It is particularly famous for its carvings by sculptor Josef Stammel - the most famous of which is "The Four Last Things," over-sized representations of Death, the last Judgment, Heaven, and Hell.
The library holds over 1,400 handwritten manuscripts. The oldest manuscripts were brought from St. Peter's Abbey (in Salzburg) as a gift from the Archbishop Gebhard.
George Peabody Library, Baltimore, Maryland
The George Peabody Library is the 19th century research library of the Johns Hopkins University. It was founded by wealthy George Peabody, in honor of the kindness and hospitality of the people of Baltimore.
The books, of which there are over 300,000, reflect strongly upon the interests and ideas of the 19th century; however, the library also has a strong assortment of early printed books, cuneiform tablets, and a collection of Don Quixote editions.
The building was completed in 1878, but it recently underwent renovations to restore it's beauty.
The collections are available for public use, and the space is available for rental for events.
Library of Congress, Washington, DC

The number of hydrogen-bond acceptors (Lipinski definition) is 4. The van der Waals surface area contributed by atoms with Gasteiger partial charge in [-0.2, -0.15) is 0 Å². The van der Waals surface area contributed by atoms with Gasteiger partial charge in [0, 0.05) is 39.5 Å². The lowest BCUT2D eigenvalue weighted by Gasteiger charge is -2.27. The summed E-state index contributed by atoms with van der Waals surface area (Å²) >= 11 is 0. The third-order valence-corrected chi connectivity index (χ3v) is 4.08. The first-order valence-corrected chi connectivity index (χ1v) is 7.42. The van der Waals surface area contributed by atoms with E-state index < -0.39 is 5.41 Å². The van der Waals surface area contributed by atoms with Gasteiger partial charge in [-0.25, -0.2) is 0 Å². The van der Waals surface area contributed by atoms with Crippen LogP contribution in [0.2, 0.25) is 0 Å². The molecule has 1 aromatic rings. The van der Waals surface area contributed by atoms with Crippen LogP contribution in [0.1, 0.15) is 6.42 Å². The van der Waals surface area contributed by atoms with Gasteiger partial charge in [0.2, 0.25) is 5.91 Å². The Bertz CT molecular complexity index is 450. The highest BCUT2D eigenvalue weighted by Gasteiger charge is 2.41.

The Library of Congress is the national library of the United States, and the oldest federal cultural institution in the country. It is the largest library in the world based on shelf space and number of books - holding over 147,000,000 items.
The library was built for Congress in 1800 and housed in the U.S. Capitol through the 19th century, though it now takes up three full buildings. Though most of the original collection was destroyed during the War of 1812, the collection of books and history stored here has increased rapidly since. In fact, Thomas Jefferson sold his entire personal collection of almost 6,500 books to the library in 1815.
The Library of Congress is home to the largest rare book collection in North America. Some of the famous books and documents housed here include the rough draft of the Declaration of Independence, a Gutenberg Bible (one of only four copies in existence,) 1 million issues of world newspapers that span the course of three centuries, and two rare Stradivarius violins.
The Library of Congress is open to the public, but only Library employees, Members of Congress, Supreme Court justices, and high-ranking government officials are allowed to check out books.
Libraries are some of the most important places in the world, and these are just a few of the most exquisite, spectacular libraries in the world.
I'm just as happy in my hometown library - but these are some places I really would like to visit someday! Are your favorites here? Are there any that weren't included on the list that you think should have been?